i currently attend comair aviation school in sanford fl.
i started as a private and am now 1/2 way through my commerical.
it has been about 7 months but really 6 since i lost a month to the restricted vfr. th frist thing i did was to get a first class medical to make sure everything was fine. now you do not need a first class for private or many other ratings but it is just good to know that you can get it. as to how hard it is i have had school physicals that are harder then that.
as too schools there are hundres. if you go to a college then they want you to get an aeronautical degree which in embray riddles case takes 4 years. my school is based on how long it takes you to get each rateing some people have done it in 6 months the avg is 1 year. you have private, then instrument commerical multi commerical cfi and finally cfii. once done with that you interview with the school and more then likely get a job as a instructor. after about a year and completing your meii
you interview with an airline. the advantage of our school is that it is owned by comair who is owened by delta. comair gets at least 75% of thier pilot from our school and they start out in a regional jet. hope this helps any more questions email me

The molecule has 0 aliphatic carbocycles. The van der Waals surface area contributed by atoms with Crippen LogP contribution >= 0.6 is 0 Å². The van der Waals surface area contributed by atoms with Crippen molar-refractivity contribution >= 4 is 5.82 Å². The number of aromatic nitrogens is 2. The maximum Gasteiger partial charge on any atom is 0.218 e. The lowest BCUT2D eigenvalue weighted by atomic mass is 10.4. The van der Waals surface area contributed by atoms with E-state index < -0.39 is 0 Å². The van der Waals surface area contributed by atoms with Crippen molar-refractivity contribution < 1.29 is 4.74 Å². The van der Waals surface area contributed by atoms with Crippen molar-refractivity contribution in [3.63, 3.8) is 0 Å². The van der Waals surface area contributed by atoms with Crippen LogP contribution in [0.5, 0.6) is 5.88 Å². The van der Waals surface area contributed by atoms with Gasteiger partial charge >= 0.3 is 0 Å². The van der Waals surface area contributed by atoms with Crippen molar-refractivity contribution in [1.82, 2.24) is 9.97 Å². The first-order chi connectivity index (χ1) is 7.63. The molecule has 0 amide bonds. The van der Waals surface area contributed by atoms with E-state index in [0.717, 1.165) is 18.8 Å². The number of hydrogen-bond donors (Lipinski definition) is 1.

10-15-2001, 04:40 PM
LAST EDITED ON Oct-15-01 AT 04:44PM (EDT)[p] By all means get see if you can qualify for a first class medical. You only need a second class for commercial and a third class to take the flight test. Making the the medical your first step will save you money if there is anything in your medical background that would prevent you from getting a second class or even a medical at all.
The basic differences between the classes of medicals is the amount of time they are current. They revert to a lower class untill you get to the third class, but untill then a first becomes a second class after 6 months and a second becomes a third six months after that. If you are under 40 your third class is good for three years, us old geezers have to take one every two years.